Yoshitaka Sakurada is in charge of revising Japan's cybersecurity laws. (Kyodo News/AP)

Japan is in the midst of revising its cybersecurity laws ahead of the 2020 Tokyo Olympic Games. However, a cabinet minister who is supposed to be shaping these laws made a surprising admission this week: He doesn’t use a computer.

Yoshitaka Sakurada, a minister from Prime Minister Shinzo Abe’s Liberal Democratic Party, was asked about his computer use during a meeting of a parliamentary committee.

“I’ve been doing business independently since I was 25 years old, so I have been giving instructions to employees and secretaries,” the 68-year-old Sakurada told the committee, according to Kyodo News. “I never touch my computer myself.”

When asked by independent lawmaker Masato Imai how a man who does not use computers could help implement online security measures, Sakurada said that the cybersecurity initiative is a government-wide project and that he had confidence in it.

Japan’s revision of its cybersecurity law comes as the country is gearing up for the 2020 Olympics in Tokyo. The government announced the cybersecurity initiative in the summer.

“The likelihood of cyberattacks resulting in major economic losses is growing,” Chief Cabinet Secretary Yoshihide Suga said at a meeting in Abe’s office in July.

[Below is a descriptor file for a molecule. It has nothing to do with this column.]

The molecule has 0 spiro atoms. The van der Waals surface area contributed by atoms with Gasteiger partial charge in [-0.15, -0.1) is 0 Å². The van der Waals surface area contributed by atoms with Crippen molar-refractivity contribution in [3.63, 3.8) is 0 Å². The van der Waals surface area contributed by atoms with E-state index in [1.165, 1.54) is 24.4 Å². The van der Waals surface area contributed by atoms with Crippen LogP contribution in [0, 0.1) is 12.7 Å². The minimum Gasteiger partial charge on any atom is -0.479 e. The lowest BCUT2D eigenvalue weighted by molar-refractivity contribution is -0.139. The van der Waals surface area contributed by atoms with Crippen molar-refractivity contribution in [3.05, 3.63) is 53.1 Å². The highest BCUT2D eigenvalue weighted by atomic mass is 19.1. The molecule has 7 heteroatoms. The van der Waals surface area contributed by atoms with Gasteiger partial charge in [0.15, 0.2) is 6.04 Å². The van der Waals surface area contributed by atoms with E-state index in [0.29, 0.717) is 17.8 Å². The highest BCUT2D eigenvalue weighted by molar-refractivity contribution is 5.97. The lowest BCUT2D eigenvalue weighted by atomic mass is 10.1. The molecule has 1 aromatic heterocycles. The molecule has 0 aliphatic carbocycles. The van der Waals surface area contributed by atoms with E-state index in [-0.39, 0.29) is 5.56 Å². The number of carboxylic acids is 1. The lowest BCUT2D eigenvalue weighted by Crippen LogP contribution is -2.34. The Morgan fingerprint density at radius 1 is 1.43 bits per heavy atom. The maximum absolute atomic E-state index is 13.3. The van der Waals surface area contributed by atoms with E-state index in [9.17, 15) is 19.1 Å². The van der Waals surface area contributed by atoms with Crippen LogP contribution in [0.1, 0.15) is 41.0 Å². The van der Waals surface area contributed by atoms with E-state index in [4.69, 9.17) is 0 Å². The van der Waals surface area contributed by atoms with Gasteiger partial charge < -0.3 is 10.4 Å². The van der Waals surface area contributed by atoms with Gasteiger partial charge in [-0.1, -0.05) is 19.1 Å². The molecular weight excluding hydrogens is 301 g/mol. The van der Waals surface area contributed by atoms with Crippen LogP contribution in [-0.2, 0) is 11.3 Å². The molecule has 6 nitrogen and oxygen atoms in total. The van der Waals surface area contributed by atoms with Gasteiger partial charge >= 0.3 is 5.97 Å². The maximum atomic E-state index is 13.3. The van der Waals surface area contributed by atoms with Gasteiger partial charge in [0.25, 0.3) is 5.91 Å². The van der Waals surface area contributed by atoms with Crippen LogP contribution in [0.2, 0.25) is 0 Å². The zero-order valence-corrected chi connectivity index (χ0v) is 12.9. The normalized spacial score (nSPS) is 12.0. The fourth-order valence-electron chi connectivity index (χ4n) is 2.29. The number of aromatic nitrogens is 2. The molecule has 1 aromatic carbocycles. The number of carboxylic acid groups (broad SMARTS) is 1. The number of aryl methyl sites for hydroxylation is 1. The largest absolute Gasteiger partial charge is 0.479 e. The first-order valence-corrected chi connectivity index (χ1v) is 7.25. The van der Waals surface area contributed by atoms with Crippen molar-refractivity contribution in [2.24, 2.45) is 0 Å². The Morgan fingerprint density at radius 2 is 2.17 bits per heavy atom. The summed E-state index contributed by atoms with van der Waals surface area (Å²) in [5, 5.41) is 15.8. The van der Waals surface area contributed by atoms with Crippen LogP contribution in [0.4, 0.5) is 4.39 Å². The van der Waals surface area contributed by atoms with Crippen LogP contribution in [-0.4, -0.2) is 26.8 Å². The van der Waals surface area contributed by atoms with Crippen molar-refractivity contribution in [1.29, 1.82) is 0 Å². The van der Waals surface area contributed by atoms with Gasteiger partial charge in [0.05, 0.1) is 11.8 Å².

Sakurada has been in charge of Olympic preparations since early October, but he has faced extraordinary grilling over his position in recent weeks and has fumbled while responding to simple questions, including about how much the event would cost and whether North Korean officials would be allowed to attend.

The politician has a long-standing reputation for making ill-advised comments — most notably in 2016, when he described the “comfort women” forced into providing sexual services to the troops of Imperial Japan in occupied territories as “professional prostitutes.”

The comment sparked an angry response from Seoul, and Sakurada later apologized.

The Asahi Shimbun newspaper reported that the Japanese government had been considering having a different cabinet minister handle the revision of the cybersecurity laws, amid concerns about Sakurada’s handling of the matter during questioning in parliament.

Sakurada’s lack of tech savvy is not necessarily unusual in Japan’s aging society, where those older than 65 are estimated to make up 28 percent of the population. A government survey from 2015 found that over two-thirds of people older than 60 had little or no access to the Internet.

Some other high-profile figures around the world also lack familiarity with technology: President Trump is reported as not using a computer, though he frequently tweets from his phone.

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